Peak raise regulation FCAS volumes drop by 72MWs

Analysis from Cornwall Insight Australia shows an evident change in regulation Frequency Control Ancillary Services (FCAS) enablement from December onwards, with a 72 MW drop in FCAS volumes.

December 2019 to March 2020 average volume peaks at approximately 315MW while 12 months later it peaks at 242MW. Overall, there is an average drop of 29MWs in raise regulation FCAS procured in our analysed periods.

The below graph shows the average time of day volumes from December 2020 to March 2021 and the same period 12 months earlier. From May 2019 to December 2020 they have had a peaking profile, which on average peaks in the morning and the evening. Also included is the average 2021 Q1 Victoria’s energy and raise regulation FCAS prices to show the relationship better.

Average FCAS raise regulation volume by time of day

Benjamin Macey, Senior Storage Consultant at Cornwall Insight Australia, said:

“There are several reasons for the cause of this change of regulation FCAS volumes. Firstly, the National Electricity Market’s (NEM’s) frequency deviations have improved from introducing mandatory primary frequency response. An improved frequency means the average frequency error is reduced, resulting in less regulation balancing services being required.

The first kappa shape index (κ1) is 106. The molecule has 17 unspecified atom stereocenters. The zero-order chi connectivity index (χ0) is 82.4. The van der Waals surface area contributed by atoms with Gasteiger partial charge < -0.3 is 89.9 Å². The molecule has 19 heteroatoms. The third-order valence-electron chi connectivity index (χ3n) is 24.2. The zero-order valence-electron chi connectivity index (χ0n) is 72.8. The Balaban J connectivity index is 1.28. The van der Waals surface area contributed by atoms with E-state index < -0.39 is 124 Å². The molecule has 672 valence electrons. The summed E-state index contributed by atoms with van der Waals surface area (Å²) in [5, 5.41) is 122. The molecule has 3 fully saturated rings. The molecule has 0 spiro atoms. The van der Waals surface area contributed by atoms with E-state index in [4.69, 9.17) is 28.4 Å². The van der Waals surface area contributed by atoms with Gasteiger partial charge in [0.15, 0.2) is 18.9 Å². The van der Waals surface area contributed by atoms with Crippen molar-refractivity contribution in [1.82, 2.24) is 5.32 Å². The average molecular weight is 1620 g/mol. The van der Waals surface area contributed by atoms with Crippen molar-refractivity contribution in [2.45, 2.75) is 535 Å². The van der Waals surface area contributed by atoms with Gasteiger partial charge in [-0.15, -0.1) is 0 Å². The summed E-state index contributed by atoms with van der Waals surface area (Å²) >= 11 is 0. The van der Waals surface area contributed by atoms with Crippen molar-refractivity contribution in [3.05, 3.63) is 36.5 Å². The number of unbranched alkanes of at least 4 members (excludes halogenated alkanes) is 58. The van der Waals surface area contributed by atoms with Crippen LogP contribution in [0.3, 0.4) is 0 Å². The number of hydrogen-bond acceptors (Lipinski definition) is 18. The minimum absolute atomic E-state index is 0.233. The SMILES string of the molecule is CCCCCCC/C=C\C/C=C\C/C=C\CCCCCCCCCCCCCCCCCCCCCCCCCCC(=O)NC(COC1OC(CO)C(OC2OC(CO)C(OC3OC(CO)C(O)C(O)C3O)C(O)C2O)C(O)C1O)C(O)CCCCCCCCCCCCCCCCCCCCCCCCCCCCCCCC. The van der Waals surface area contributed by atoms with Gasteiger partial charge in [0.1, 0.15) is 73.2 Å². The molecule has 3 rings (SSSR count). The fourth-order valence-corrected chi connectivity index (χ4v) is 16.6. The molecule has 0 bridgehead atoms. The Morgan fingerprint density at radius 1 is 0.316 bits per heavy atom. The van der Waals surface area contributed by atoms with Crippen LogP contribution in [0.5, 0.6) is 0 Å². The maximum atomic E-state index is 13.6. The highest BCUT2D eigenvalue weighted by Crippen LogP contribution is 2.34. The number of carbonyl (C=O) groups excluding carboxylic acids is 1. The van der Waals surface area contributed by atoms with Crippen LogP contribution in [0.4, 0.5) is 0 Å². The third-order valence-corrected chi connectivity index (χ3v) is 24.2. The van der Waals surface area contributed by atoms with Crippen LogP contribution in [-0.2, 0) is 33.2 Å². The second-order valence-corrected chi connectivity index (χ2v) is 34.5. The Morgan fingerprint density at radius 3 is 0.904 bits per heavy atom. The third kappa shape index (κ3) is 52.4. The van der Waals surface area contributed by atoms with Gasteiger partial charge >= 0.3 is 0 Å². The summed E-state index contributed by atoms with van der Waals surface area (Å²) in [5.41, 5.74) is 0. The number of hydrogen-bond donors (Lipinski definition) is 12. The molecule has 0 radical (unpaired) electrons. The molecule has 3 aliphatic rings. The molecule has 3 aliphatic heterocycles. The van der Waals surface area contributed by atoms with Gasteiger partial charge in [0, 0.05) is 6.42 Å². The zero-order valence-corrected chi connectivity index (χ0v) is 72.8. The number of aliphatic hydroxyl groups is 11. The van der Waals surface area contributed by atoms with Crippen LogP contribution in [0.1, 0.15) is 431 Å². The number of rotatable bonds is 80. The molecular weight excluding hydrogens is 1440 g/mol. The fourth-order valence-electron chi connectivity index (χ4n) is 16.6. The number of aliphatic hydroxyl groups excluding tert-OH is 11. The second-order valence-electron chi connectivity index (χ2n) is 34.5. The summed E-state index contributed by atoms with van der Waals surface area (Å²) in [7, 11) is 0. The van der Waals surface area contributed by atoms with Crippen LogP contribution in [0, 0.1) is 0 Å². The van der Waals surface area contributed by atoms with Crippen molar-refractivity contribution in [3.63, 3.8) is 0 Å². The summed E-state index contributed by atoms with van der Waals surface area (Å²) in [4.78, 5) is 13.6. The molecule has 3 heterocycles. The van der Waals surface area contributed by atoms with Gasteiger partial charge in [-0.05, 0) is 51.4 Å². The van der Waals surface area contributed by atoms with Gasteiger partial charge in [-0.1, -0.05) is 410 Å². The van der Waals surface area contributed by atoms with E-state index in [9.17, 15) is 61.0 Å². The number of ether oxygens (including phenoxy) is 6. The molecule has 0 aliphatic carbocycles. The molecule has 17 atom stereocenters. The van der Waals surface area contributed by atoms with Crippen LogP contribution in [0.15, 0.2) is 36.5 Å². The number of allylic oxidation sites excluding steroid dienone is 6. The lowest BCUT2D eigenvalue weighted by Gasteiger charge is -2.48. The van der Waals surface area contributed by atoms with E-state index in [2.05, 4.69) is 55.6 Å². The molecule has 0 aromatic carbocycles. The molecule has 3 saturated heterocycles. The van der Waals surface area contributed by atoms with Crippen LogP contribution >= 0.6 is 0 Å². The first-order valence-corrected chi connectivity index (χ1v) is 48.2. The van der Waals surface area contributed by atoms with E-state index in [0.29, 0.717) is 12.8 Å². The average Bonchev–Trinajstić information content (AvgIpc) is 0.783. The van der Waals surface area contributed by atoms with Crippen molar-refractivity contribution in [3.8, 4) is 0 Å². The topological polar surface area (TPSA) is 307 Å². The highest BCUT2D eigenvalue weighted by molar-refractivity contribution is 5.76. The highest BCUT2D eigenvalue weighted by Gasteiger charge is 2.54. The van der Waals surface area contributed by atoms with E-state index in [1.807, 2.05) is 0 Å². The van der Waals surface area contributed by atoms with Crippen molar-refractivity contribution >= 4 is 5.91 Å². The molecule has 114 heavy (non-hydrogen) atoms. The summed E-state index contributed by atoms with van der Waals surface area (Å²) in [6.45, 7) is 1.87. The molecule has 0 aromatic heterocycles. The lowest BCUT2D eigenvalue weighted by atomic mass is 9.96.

“On top of this, AEMO has tuned the bias factor used in their area control error calculation. This tuning was implemented from 9 December 2020, and in simple terms, AEMO has changed how much raise regulation is required for a given frequency deviation.

“The contingency FCAS market volumes also experience high peaks. However, these peaks are driven by credible contingency events, such as possible lightning strikes that could trip generation or loads. For more information on this, please request a copy of our free FCAS insights webinar.

“AEMO has also identified the need for additional volumes of contingency FCAS in the future low inertia system. These increased volumes may be procured through either new, very fast contingency markets or high levels of the existing markets. Other drivers of volume changes in the future could include variability of solar and wind generation forecasts or the growth of rooftop solar. For example, as rooftop solar generation increases, it could in the future be considered the largest generator and increase raise contingency volumes.

“It is helpful to understand FCAS price forecasts are needed to estimate generator and customer costs and possible revenues for new and existing ancillary service providers.”


Notes to Editors

For more information, please contact: Charlotte Nelson at or Benjamin Macey at

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